Naomi Parker Fraley, the Real-Life Rosie the Riveter, Dies at 96


Naomi Parker Fraley, the inspiration for the iconic feminine World War II manufacturing unit employee Rosie the Riveter, has died. She was 96.

The Tulsa, Oklahoma, native, who was born on August 26, 1921, died on Saturday in Longview, Washington, in response to the New York Times. The California waitress-turned-factory employee started her job at the Naval Air Station in Alameda and was amongst the first girls to be assigned to the machine store after the Japanese assault on Pearl Harbor in late 1941.

Then in 1942, 20-year-old Fraley posed for carrying her signature red-and-white-polka-dot bandana and dealing on a turret lathe, for a photographer touring the Naval Air Station, the place she and youthful sister Ada drilled and patched airplane wings in addition to operated rivet machines.

The image was rapidly featured in newspapers and magazines nationwide earlier than it caught the eye of artist J. Howard Miller, whose 1943 Rosie the Riveter poster bears a hanging resemblance to Fraley’s picture, even all the way down to the actual bandana.

However, Fraley was not recognized as the muse for Rosie as a result of one other girl, named Geraldine Hoff Doyle, who labored in a manufacturing unit in Michigan, was labeled “the real-life Rosie the Riveter” since she believed she noticed herself in an uncaptioned reprint of Fraley’s picture in the 1980s.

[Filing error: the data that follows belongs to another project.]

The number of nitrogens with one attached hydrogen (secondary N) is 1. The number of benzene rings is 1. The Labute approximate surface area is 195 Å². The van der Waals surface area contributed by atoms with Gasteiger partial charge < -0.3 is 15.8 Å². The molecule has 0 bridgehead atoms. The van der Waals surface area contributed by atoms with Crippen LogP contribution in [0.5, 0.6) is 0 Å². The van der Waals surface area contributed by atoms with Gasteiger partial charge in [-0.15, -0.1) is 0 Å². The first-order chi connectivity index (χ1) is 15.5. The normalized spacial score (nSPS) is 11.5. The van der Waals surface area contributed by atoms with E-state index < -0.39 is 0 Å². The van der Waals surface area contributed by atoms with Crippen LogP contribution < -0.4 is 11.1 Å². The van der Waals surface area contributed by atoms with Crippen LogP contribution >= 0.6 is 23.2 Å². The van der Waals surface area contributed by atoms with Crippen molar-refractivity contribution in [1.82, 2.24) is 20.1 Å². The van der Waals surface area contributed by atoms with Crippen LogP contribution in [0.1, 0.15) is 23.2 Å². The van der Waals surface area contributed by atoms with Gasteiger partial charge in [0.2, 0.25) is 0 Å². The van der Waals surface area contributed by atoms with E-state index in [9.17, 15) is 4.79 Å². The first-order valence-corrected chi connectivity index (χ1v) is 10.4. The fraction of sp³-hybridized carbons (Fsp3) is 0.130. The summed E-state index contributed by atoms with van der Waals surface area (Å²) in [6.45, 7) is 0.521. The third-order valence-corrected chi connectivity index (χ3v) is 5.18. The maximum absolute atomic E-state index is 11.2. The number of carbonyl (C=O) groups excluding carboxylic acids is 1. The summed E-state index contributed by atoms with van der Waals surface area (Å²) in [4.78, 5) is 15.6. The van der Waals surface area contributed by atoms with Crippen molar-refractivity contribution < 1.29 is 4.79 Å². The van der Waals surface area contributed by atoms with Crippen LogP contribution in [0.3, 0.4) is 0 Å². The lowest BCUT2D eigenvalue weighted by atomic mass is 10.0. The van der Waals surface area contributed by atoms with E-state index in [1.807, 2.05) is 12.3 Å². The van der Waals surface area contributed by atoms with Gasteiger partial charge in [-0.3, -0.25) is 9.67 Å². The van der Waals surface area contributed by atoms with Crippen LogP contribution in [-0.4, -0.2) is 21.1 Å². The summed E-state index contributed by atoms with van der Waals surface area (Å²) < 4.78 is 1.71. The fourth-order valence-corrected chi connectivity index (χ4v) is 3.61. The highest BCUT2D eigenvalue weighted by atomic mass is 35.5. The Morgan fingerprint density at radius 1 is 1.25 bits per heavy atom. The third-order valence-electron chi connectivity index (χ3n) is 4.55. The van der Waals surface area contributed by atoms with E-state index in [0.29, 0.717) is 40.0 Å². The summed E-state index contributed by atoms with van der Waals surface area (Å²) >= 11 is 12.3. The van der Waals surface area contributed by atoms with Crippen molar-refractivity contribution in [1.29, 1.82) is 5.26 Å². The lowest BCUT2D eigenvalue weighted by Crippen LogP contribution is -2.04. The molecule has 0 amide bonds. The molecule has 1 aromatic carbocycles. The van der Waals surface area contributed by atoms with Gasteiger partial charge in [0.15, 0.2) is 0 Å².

Fraley was unaware of her identification on the poster for 30 years till she was knowledgeable that her picture had been misidentified. “I couldn’t consider it as a result of it was me in the picture, however there was any person else’s identify in the caption: Geraldine. I used to be amazed,” Fraley informed PEOPLE in September 2016.

However, it was too late to set the document straight as Hoff Doyle’s identification was already cemented as Rosie. “I simply needed my very own identification. I didn’t need fame or fortune, however I did need my very own identification,” Fraley recalled.

That was till 2015, when she met James J. Kimble, a professor of communications at Seton Hall University in New Jersey whose six years of analysis led him straight to Fraley’s door.

“She had been robbed of her a part of historical past. It’s so hurtful to be misidentified like that,” Kimble informed PEOPLE at the time. “It’s like the prepare has left the station and also you’re standing there and there’s nothing you are able to do since you’re 95 and nobody listens to your story.”

Most poignantly, given the present social local weather in Hollywood and lots of industries, Fraley’s message about working girls nonetheless resonates.

“The girls of this nation nowadays want some icons. If they suppose I’m one, I’m comfortable about that,” she mentioned.

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